Lorenzo Vinti and Gregory DelliCarpini Jr. were married for only two years before they were hit with life’s difficulties, including Mr. Vinti’s cancer diagnosis and the death of his father.
A few days after their wedding on June 3, 2017, Lorenzo Vinti and Gregory DelliCarpini Jr. honeymooned in Thailand and Vietnam. Shortly after returning to Forest Hills, Queens, they decided to begin a new chapter in their careers and marriage.
Mr. DelliCarpini, now 34, quit his job as a fashion editor at Billboard magazine and shifted full time into the influencer space. He wanted to concentrate on his company, Oystercoloredvelvet, a men’s style, travel and music site. Mr. Vinti, now 41, who at the time was a treasury analyst for a credit card processing company, quit his job to manage his husband’s career.
For the next two years the couple coasted on an easy rhythm.
In August 2019, the coasting stopped when Mr. Vinti was diagnosed with testicular cancer. A biopsy revealed the cancer had spread to his lymph nodes. Rounds of chemotherapy sessions followed. So did an increase in their devotion, love and need to hold onto each other.
These intense emotions did not always exist. In reality, when Mr. Vinti and Mr. DelliCarpini met in March 2012 at a weekly viewing party for HBO’s vampire series “True Blood,” there wasn’t an immediate spark. The party was hosted by their mutual friend, Marie Assante, a publicist who lived in Harlem at the time.
“I remember thinking Lorenzo was a little odd and weird and not someone I would mesh with, but he was sarcastic and funny,” said Mr. DelliCarpini.
Mr. Vinti didn’t dispute Mr. DelliCarpini’s early observations. “We were opposites: I was uncomfortable in my skin, Greg was so comfortable in his. That drew me to him,” said Mr. Vinti.
Both men attended the next viewing, and the next. Their repartee became more relaxed and there was witty, flirty banter.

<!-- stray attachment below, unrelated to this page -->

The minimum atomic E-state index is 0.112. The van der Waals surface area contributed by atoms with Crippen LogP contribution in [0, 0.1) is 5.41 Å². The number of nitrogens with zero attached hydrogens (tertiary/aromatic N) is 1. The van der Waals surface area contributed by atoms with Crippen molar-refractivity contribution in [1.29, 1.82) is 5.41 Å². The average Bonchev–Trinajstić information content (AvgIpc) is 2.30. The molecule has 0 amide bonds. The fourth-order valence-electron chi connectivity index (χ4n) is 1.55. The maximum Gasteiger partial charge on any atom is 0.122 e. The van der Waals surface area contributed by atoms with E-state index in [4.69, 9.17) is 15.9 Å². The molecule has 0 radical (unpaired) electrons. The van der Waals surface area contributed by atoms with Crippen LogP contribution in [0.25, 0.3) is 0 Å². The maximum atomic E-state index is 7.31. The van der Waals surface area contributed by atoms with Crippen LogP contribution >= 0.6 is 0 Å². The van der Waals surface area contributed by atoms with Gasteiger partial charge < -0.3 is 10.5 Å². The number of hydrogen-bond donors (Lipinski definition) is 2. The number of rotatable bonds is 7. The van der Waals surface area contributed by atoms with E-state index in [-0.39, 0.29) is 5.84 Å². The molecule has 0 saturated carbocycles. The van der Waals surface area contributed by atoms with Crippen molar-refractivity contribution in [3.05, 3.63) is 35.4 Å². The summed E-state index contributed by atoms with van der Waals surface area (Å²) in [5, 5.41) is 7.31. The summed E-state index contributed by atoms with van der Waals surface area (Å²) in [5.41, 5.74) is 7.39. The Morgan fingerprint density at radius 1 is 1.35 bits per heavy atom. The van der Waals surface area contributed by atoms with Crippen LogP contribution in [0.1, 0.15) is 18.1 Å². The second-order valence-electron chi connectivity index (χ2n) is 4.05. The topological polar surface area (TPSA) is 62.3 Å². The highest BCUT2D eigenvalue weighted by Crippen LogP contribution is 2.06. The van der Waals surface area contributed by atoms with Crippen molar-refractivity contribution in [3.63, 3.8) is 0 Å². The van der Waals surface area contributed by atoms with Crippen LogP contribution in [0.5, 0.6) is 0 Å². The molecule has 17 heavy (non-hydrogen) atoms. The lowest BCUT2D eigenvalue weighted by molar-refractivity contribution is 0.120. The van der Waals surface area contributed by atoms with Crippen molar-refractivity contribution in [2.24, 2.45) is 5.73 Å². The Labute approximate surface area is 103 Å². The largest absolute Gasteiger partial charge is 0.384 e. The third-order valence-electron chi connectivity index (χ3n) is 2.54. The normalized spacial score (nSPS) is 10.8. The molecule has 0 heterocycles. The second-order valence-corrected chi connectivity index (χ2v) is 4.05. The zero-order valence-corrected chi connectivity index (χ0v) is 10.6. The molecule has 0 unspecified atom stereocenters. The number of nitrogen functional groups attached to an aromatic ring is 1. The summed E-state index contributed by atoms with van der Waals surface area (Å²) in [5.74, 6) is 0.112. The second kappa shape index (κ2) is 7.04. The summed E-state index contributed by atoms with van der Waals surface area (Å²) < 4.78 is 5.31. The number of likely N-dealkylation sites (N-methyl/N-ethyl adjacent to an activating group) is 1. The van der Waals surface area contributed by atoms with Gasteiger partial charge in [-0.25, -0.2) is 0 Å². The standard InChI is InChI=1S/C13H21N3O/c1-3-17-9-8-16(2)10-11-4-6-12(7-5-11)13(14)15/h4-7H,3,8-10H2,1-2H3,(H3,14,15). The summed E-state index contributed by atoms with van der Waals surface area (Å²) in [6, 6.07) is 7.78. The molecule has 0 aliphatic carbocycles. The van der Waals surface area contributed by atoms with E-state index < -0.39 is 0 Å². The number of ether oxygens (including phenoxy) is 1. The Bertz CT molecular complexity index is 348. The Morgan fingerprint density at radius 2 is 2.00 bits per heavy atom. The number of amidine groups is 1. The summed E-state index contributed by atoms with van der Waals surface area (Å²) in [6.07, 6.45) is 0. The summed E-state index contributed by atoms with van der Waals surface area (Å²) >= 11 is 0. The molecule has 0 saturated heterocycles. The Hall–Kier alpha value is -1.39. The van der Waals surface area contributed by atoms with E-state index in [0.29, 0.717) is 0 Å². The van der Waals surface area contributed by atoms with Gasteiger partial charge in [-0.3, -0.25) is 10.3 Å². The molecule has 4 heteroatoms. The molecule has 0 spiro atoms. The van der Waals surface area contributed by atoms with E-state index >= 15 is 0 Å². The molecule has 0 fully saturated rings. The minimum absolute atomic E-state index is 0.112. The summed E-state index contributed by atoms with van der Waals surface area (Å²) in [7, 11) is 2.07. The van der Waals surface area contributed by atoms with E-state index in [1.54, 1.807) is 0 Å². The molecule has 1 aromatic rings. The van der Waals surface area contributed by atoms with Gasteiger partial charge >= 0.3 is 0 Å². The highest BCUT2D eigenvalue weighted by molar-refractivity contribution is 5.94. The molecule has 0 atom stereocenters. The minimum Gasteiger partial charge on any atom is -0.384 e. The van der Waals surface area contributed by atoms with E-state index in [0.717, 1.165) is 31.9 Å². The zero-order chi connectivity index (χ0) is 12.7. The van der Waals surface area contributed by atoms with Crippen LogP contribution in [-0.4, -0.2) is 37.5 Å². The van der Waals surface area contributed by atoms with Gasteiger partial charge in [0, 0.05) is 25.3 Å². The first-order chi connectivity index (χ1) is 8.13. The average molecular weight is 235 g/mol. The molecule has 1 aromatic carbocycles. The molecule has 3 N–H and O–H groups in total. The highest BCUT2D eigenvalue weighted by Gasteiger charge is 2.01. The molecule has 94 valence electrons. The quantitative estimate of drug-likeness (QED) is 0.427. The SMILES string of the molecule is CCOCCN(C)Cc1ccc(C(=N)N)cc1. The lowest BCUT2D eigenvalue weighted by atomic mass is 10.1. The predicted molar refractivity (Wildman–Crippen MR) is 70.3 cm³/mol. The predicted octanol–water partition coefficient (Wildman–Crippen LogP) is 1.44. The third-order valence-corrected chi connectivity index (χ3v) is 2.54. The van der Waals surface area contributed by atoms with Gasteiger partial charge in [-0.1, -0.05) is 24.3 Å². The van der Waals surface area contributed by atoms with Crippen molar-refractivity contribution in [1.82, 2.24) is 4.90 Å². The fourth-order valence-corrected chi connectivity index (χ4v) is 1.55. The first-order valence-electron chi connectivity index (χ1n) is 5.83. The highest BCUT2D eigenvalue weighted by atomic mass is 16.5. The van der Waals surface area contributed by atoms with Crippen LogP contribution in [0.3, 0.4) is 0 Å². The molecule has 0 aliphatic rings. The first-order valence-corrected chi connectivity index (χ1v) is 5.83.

“I realized I loved talking to him. He made me laugh in a way that was genuine,” said Mr. DelliCarpini, who is from Lindenhurst, N.Y. “He made me feel comfortable.”
Their friendship deepened during a group trip to Iceland in February 2013, spearheaded by Ms. Assante.
“I fell in love with him on the trip,” said Mr. Vinti, who is from Ridgewood, Queens. “I knew it would develop into something more.”
The relationship grew from there, with Mr. DelliCarpini moving into Mr. Vinti’s one-bedroom apartment in Forest Hills in August 2014.
A year later, Mr. DelliCarpini traveled to Los Angeles for business and invited Mr. Vinti along. That night, in the hotel room, Mr. DelliCarpini watched Mr. Vinti sleep, then gently woke him and proposed. He quickly said yes, and soon after gold bands were purchased at Cartier on Rodeo Drive in Beverly Hills, Calif., before returning to New York.
There was one problem. Mr. DelliCarpini was openly gay; Mr. Vinti was not. He would have to tell his family, which was something he dreaded doing his entire life.
“My parents are extremely religious,” said Mr. Vinti, who told his three siblings first, then his parents. “I felt like I was living two lives. Greg was so understanding. If I was going to have a life with this man, I had to be honest with myself and my family.”
Mr. Vinti’s parents were understanding.
In 2017 the couple were married at the Plaza hotel in Manhattan. They were among the first same-sex couples to be married in the Oak Room. Ms. Assante officiated the ceremony before 70 guests. The newlyweds were lovingly cheered on by their families and friends.
Two years later Mr. Vinti received his cancer diagnosis. Their lives changed instantly.
“I felt powerless and lost,” Mr. DelliCarpini said. “Lorenzo has always represented home. He usually takes care of me. I’m the dreamer in the clouds; he’s the earth. I didn’t know what I would do without him.”